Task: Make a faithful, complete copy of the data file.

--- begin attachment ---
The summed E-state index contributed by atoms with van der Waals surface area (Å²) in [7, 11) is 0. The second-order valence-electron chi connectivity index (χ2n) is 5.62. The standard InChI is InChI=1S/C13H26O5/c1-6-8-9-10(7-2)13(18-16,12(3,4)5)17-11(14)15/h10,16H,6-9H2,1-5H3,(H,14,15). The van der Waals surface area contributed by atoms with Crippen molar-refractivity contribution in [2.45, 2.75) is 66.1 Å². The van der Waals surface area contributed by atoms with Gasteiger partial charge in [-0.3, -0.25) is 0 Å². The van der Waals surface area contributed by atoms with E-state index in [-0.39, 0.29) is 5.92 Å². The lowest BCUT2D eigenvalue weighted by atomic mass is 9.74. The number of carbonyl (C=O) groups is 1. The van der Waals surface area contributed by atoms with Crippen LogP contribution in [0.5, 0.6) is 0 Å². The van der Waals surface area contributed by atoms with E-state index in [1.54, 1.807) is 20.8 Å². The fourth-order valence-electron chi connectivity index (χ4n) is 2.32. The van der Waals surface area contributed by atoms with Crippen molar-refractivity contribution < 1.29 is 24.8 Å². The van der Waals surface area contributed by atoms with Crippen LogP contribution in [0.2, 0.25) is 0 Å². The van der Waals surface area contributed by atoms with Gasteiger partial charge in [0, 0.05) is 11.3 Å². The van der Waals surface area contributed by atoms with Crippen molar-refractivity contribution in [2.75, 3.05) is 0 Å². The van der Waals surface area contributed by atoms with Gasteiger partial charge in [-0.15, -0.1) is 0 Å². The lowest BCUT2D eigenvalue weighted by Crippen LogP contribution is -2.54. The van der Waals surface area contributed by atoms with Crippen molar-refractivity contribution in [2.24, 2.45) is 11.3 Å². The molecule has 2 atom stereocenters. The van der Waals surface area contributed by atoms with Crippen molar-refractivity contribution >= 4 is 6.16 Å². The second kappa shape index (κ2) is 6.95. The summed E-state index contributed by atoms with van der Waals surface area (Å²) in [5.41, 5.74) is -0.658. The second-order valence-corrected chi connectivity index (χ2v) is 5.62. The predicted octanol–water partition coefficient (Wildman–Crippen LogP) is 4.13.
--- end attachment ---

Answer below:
The summed E-state index contributed by atoms with van der Waals surface area (Å²) in [7, 11) is 0. The second-order valence-electron chi connectivity index (χ2n) is 5.62. The standard InChI is InChI=1S/C13H26O5/c1-6-8-9-10(7-2)13(18-16,12(3,4)5)17-11(14)15/h10,16H,6-9H2,1-5H3,(H,14,15). The van der Waals surface area contributed by atoms with Crippen molar-refractivity contribution in [2.45, 2.75) is 66.1 Å². The van der Waals surface area contributed by atoms with Gasteiger partial charge in [-0.3, -0.25) is 0 Å². The van der Waals surface area contributed by atoms with E-state index in [-0.39, 0.29) is 5.92 Å². The lowest BCUT2D eigenvalue weighted by atomic mass is 9.74. The number of carbonyl (C=O) groups is 1. The van der Waals surface area contributed by atoms with Crippen LogP contribution in [0.5, 0.6) is 0 Å². The van der Waals surface area contributed by atoms with E-state index in [1.54, 1.807) is 20.8 Å². The fourth-order valence-electron chi connectivity index (χ4n) is 2.32. The van der Waals surface area contributed by atoms with Crippen molar-refractivity contribution < 1.29 is 24.8 Å². The van der Waals surface area contributed by atoms with Crippen LogP contribution in [0.2, 0.25) is 0 Å². The van der Waals surface area contributed by atoms with Gasteiger partial charge in [0, 0.05) is 11.3 Å². The van der Waals surface area contributed by atoms with Crippen molar-refractivity contribution in [2.75, 3.05) is 0 Å². The van der Waals surface area contributed by atoms with Gasteiger partial charge in [-0.15, -0.1) is 0 Å². The lowest BCUT2D eigenvalue weighted by Crippen LogP contribution is -2.54. The van der Waals surface area contributed by atoms with Crippen molar-refractivity contribution in [2.24, 2.45) is 11.3 Å². The molecule has 2 atom stereocenters. The van der Waals surface area contributed by atoms with Crippen molar-refractivity contribution >= 4 is 6.16 Å². The second kappa shape index (κ2) is 6.95. The summed E-state index contributed by atoms with van der Waals surface area (Å²) in [5.41, 5.74) is -0.658. The second-order valence-corrected chi connectivity index (χ2v) is 5.62. The predicted octanol–water partition coefficient (Wildman–Crippen LogP) is 4.13.